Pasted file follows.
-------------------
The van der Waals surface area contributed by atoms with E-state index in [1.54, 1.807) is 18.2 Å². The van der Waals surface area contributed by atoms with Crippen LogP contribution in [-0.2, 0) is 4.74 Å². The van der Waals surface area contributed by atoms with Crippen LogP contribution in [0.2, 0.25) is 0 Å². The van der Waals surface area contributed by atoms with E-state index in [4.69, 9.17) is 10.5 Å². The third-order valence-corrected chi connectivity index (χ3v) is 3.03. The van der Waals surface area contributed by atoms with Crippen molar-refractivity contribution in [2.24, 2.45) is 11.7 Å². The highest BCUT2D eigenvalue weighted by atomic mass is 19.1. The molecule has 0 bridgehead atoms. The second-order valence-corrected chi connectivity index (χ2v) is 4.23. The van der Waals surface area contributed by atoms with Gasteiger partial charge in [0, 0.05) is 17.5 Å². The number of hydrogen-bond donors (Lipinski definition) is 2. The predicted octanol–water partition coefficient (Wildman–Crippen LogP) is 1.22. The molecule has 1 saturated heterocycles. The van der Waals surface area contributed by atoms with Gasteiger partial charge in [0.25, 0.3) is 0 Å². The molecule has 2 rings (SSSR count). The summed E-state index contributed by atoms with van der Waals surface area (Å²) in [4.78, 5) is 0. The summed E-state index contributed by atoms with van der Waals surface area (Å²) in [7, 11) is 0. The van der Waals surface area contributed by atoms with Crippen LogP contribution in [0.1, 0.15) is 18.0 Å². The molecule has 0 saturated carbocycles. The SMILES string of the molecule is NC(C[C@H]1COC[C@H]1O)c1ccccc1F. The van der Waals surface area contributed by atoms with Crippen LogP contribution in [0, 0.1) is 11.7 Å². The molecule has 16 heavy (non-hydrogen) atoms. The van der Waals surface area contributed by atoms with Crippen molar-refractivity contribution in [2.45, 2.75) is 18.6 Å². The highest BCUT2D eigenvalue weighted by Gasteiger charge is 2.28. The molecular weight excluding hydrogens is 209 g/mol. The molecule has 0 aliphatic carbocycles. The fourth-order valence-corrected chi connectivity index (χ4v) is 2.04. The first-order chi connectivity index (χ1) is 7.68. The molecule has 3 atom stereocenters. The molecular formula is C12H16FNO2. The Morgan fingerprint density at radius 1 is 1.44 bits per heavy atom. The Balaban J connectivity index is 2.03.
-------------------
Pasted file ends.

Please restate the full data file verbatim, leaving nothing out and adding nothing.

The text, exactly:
The van der Waals surface area contributed by atoms with E-state index in [1.54, 1.807) is 18.2 Å². The van der Waals surface area contributed by atoms with Crippen LogP contribution in [-0.2, 0) is 4.74 Å². The van der Waals surface area contributed by atoms with Crippen LogP contribution in [0.2, 0.25) is 0 Å². The van der Waals surface area contributed by atoms with E-state index in [4.69, 9.17) is 10.5 Å². The third-order valence-corrected chi connectivity index (χ3v) is 3.03. The van der Waals surface area contributed by atoms with Crippen molar-refractivity contribution in [2.24, 2.45) is 11.7 Å². The highest BCUT2D eigenvalue weighted by atomic mass is 19.1. The molecule has 0 bridgehead atoms. The second-order valence-corrected chi connectivity index (χ2v) is 4.23. The van der Waals surface area contributed by atoms with Gasteiger partial charge in [0, 0.05) is 17.5 Å². The number of hydrogen-bond donors (Lipinski definition) is 2. The predicted octanol–water partition coefficient (Wildman–Crippen LogP) is 1.22. The molecule has 1 saturated heterocycles. The van der Waals surface area contributed by atoms with Gasteiger partial charge in [0.25, 0.3) is 0 Å². The molecule has 2 rings (SSSR count). The summed E-state index contributed by atoms with van der Waals surface area (Å²) in [4.78, 5) is 0. The summed E-state index contributed by atoms with van der Waals surface area (Å²) in [7, 11) is 0. The van der Waals surface area contributed by atoms with Crippen LogP contribution in [0.1, 0.15) is 18.0 Å². The molecule has 0 saturated carbocycles. The SMILES string of the molecule is NC(C[C@H]1COC[C@H]1O)c1ccccc1F. The van der Waals surface area contributed by atoms with Crippen LogP contribution in [0, 0.1) is 11.7 Å². The molecule has 16 heavy (non-hydrogen) atoms. The van der Waals surface area contributed by atoms with Crippen molar-refractivity contribution in [2.45, 2.75) is 18.6 Å². The highest BCUT2D eigenvalue weighted by Gasteiger charge is 2.28. The molecular weight excluding hydrogens is 209 g/mol. The molecule has 0 aliphatic carbocycles. The fourth-order valence-corrected chi connectivity index (χ4v) is 2.04. The first-order chi connectivity index (χ1) is 7.68. The molecule has 3 atom stereocenters. The molecular formula is C12H16FNO2. The Morgan fingerprint density at radius 1 is 1.44 bits per heavy atom. The Balaban J connectivity index is 2.03.